What Does Your Tomorrow Look Like?

Life and death can be intense to consider. 

It’s a fairly typical Canadian afternoon in June –overcast with a sneaky hint of sunshine coming through the clouds. This is perfect weather for me to go out this morning and trim my pole beans, harvest some peas and shallots for making dinner later, and get my composting done.

Now I’m back inside doing laundry and drinking my third cup of coffee while catching up on friends’ social media (and looky-loo’ing those of strangers, because hashtags). I’m also considering my life and what I want in the next 45ish years, should I be blessed to get that many more.

My last post dealt with my health. Well, the questions continued and resulted in an eye-opening experience that set my brain in motion on the above topic; life and death. *Note: It’s also why I’ve been delayed in writing. I thank each of you who keep reading these and are patient with the gaps between posts. It means a lot to me! 

I rode in an ambulance two weeks ago when I slid to my kitchen floor.

I could hear the sirens coming; knowing it was for me both calmed me and sent me into a panic at how serious this was. The Paramedics strapped me on their gurney, locked my front door, got an IV started in my arm, and we were off to the hospital.

Thank you to the amazing healthcare team who saw to me. I wish I knew your names.

My blood pressure had crashed. It felt like an elephant was sitting on my chest while someone was intermittently kicking me in the shoulderblades and kidneys while wearing steel-toe boots.

When I apologized to the Paramedic for calling (yep. Sure did. God forbid I inconvenience anyone even while almost dying), she said I was waxy-grey and I was definitely a case of needing them; not like the hangnail patient which they had attended to prior. Seriously.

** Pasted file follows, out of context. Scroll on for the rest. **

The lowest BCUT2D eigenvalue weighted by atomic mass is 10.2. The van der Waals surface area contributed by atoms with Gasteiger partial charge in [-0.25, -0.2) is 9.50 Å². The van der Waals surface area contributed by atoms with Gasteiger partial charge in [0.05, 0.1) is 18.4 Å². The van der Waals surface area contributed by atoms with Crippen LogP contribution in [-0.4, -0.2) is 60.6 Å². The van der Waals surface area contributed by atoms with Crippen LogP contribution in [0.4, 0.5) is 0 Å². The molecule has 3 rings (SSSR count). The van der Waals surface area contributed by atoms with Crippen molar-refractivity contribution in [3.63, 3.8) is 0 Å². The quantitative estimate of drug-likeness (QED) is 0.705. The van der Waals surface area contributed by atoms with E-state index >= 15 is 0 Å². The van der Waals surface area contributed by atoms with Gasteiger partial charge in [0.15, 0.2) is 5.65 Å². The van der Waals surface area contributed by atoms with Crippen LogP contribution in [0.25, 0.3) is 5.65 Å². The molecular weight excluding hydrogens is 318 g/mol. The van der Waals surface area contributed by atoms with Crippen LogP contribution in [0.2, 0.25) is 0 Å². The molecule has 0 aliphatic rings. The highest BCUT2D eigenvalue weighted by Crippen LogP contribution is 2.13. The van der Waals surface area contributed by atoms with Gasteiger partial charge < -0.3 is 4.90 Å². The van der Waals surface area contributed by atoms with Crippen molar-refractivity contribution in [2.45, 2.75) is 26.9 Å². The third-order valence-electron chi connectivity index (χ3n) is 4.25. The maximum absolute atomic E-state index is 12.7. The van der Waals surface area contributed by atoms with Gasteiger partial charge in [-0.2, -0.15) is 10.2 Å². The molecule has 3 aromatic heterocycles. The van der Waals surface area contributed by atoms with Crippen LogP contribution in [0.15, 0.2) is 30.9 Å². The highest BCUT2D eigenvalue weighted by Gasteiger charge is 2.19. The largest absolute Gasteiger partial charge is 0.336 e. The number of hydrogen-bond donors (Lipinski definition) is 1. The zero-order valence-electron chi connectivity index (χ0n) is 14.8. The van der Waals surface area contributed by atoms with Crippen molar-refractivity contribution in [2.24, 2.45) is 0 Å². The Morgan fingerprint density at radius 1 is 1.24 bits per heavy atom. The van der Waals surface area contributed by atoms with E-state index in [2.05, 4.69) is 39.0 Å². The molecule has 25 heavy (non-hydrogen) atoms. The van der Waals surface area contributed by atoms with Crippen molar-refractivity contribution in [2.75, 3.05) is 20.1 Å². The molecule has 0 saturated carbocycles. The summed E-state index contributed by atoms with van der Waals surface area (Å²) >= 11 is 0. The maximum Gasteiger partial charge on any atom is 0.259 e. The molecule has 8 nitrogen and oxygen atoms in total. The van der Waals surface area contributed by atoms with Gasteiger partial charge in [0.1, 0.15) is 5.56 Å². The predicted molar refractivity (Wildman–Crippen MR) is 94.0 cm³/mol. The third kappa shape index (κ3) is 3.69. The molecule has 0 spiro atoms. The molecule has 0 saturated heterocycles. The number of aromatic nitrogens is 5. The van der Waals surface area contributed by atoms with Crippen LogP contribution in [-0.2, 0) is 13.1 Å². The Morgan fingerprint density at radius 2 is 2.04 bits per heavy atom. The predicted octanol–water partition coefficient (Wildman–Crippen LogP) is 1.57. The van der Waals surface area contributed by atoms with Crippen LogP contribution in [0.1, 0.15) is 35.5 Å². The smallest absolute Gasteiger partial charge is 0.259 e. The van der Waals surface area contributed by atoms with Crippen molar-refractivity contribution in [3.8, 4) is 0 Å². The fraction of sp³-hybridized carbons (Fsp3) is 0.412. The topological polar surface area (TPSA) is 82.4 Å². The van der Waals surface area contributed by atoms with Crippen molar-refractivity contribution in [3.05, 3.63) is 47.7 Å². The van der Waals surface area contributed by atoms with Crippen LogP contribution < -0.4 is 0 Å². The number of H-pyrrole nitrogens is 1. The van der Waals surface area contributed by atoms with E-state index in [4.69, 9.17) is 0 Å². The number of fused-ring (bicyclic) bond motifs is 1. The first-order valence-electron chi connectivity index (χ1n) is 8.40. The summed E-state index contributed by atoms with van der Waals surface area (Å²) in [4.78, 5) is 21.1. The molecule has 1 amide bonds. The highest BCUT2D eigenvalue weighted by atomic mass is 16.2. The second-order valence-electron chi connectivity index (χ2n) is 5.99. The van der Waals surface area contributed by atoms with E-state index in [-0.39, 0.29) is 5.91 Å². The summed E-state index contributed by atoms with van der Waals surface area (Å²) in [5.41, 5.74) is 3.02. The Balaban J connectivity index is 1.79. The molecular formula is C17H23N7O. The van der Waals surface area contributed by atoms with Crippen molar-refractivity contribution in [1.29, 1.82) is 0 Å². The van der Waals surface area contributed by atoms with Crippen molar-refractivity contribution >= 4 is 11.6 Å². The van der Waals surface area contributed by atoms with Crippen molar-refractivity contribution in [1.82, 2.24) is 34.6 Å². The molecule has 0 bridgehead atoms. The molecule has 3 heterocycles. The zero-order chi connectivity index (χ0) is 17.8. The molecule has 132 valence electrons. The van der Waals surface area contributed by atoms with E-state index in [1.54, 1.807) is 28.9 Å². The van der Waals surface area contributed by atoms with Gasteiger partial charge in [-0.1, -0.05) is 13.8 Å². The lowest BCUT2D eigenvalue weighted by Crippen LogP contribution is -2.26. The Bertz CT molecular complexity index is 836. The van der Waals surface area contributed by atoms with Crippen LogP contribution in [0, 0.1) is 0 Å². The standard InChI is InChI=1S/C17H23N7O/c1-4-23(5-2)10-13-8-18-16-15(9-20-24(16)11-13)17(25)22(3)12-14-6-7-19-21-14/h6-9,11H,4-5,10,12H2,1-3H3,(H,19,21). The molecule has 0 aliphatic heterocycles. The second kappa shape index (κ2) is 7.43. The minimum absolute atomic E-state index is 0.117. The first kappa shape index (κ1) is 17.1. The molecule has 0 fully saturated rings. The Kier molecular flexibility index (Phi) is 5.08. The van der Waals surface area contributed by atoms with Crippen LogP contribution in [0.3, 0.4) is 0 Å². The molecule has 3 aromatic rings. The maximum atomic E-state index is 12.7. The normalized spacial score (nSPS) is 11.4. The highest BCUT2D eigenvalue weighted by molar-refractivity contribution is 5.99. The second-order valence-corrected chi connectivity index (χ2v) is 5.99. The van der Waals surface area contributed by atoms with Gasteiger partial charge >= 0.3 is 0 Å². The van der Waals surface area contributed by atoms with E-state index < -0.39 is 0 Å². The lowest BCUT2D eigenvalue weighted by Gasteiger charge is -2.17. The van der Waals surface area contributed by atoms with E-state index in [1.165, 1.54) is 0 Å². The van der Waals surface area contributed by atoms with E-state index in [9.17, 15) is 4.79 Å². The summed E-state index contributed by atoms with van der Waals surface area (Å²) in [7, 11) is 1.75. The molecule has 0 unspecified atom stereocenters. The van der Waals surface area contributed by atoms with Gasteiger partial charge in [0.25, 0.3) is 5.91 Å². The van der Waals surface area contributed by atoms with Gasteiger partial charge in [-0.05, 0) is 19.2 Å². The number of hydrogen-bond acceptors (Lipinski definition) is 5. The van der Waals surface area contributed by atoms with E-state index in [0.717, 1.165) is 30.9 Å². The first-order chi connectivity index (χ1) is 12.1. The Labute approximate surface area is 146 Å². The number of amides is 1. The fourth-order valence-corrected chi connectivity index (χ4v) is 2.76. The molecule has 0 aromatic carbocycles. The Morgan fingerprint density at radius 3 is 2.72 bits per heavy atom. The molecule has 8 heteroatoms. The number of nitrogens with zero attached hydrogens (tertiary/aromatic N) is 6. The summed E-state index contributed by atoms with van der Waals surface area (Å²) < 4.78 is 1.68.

I wanted to shower before they got there because who wants to be picked up while wearing cat pyjamas and yesterday’s eye makeup? I had to give up that idea when I admitted to myself this was ‘kind of a big deal’ when my situation was quickly progressing and I was losing consciousness.

At least my pants were cute?!

Once assessed in hospital it was determined I had suffered an anaphylaxis episode. I now have an EpiPen with me 24/7 and am in the process of getting a MedicAlert bracelet. *Anyone know where I can find a pretty one? If I have to wear it all the time, it better to look good. 

This was one of the most terrifying things I’ve experienced and I am so glad I had enough sense left to grab my phone when I felt my legs start to weaken. My boyfriend got 2 short texts of “I need you” and “I’m having trouble breathing” before I called 911. I can’t even fathom the horror if he had come back from seeing his friends to find me in, well, a much different condition than when he left.

Many are not as lucky.

This is my PSA to always have your phone a) charged up, and b) nearby, especially if you live alone. You just never know.

I look at the simple tasks of gardening and house chores a little differently now. I’m not saying I’m doing cartwheels about mopping my floors later. I am, however, very glad I’m still here and able to do it between the simple pleasures of reading, looking at my flowers, and most especially the time I spend with people I enjoy, insuring they hear I love and miss them when we are together and apart. I now give hugs like I may not get the chance again.

Tell your people how much they are appreciated for being in your life. Stare up at the beautiful sky, breathe deeply, and stretch that gorgeous face into a giant smile. Life is so very, very good — even when it’s not. Because tomorrow is waiting for you. You get to start again, however you want.

Live with your whole heart because one day, it will stop. Make sure every beat counts.

Xx, Stace.